9 April 2003 marked the beginning of the illegal occupation of Iraq. It was on 20 March 2003 that American-led forces invaded the country, resulting in a deadly legacy of violence and destruction in the name of 'liberating’ the country. By 9 April 2003, 21 years ago to this day, the invading forces comprising the so-called “coalition of the willing” begun what would become a years-long occupation of the country, an occupation whose outcomes still subject Iraqi people to gross human rights violations to this day.

Geneva International Centre for Justice has for years documented the abuses of the occupation, and called on the international community to bring justice to the Iraqi people. As we reflect on the 21-mark since this tragic moment in the country’s history, it is important to highlight the ways in which the lives of Iraq’s people have been, and continue to be, profoundly impacted by it. These include:

  • The killing of over 2 million Iraqi citizens
  • The destruction of the country’s civilian infrastructure and cultural heritage
  • The widespread use of arbitrary arrests, torture and enforced disappearances by the occupying forces
  • The imposition of a sectarian regime, empowered by tyrannical militia, that bears no resemblance to a true democratic system.
  • The destruction of the country’s environment, specifically in regard to the frequent use of toxic and radioactive weaponry and ammunitions by the occupation forces, contributing to significant health problems including the sharp rise in cases of cancer and child deformities

This article will address the circumstances that have brought these terrible conditions to life. It will discuss the crimes of the occupation, as well as those of the political structure, still present to this day, that it left behind. Then, it will provide an outline of GICJ’s calls to the international community to make amends for these atrocities.

A Legacy of Human Rights Violations

The False Pretenses of the Invasion and Subsequent Occupation

The coalition that invaded Iraq, beginning with its “Shock and Awe” bombardment of the capital, Baghdad, on 20 March 2003, claimed its actions were motivated by the desire to destroy the government’s supposed arsenal of Weapons of Mass Destruction (WMD). Despite years of investigation by international inspectors, neither the United Nations Special Commission (UNSCOM), the United Nations Monitoring, Verification and Inspection Commission (UNMOVIC), nor the International Atomic Energy Agency (IAEA) ever found substantial evidence of WMDs in the country. Numerous insider reports have come out over the years indicating that the foreign administrations that led the invasion were themselves aware of this fact at the time, yet proceeded to plunge the country into darkness nonetheless.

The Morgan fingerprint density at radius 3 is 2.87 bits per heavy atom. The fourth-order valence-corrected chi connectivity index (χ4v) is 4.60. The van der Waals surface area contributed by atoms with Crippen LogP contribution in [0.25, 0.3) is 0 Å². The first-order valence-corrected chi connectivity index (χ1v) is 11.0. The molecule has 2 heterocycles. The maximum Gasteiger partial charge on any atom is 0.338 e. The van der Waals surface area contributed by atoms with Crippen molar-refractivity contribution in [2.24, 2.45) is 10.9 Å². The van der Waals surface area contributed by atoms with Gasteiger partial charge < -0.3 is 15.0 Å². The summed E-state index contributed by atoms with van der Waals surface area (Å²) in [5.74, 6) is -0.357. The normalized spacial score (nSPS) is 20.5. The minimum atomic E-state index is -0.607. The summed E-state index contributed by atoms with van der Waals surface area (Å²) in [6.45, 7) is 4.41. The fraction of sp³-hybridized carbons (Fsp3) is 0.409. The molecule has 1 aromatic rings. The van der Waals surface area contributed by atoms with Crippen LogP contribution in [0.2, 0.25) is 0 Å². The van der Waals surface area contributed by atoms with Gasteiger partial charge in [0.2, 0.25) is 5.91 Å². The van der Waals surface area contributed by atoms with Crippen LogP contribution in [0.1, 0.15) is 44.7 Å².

A military invasion waged without a justification for war is purely a war of aggression, which according to the Tribunal of Nuremberg, is among the highest international crimes that can be committed. Such an act of aggression is further recognised as an international crime under the Rome Statute of the International Criminal Court (ICC). At every turn, the U.S. and U.K.-led forces flouted international law, and have since shown little remorse for doing so. It is only right that the perpetrators of this injustice be investigated and held accountable for the resulting atrocities.

Human Rights Violations Under the Occupation

Over 2 million Iraqi citizens were killed directly as a result of war-related violence caused by the U.S. invasion and occupation. The presence of coalition forces throughout the country, which we should note are widely documented to have launched airstrikes, bombings and ground raids on numerous civilian populations, only spurred chaos in their path. The instability caused by the occupation exacerbated sectarian tensions between ethnic and religious communities, leading to widespread violence, including targeted killings, bombings, and reprisal attacks. The occupation also created the conditions for the rise of several terrorist groups, most notably ISIS and Shia militias, which continue to commit untold human rights violations in regions of the country to this day.

The occupation forces also committed numerous other categories of human rights violations during their time in Iraq. These include mass enforced disappearances, including of journalists and media figures who brought to light the crimes of the invaders. Over the years, dozens of reports emerged of unspeakable abuse of detainees by coalition troops. The most infamous case was the revelation of systematic torture of prisoners at the Abu Ghraib prison by U.S. military personnel. The abuses included physical assault, sexual abuse, and psychological torture. Many of the victims will never recover from the trauma inflicted upon them.

The Foreign Imposition of a Violent Sectarian Political System

One of the gravest crimes of the occupation was the imposition of the existing sectarian system of governance. Under the 2005 constitution, power sharing in Iraq is determined along ethnic and religious lines, particularly between the Shia, Sunni, and Kurdish peoples. Not only are parliamentary seats and appointments to important offices designated on this basis, so too is the management of entire government ministries and departments. The results are profound. Iraqis lack access to basic services if they happen not to belong to the groups administering them. They are also subject to rampant corruption and systematic human rights violations, fostered by a siloed government structure that inhibits impartial investigations into its abuses.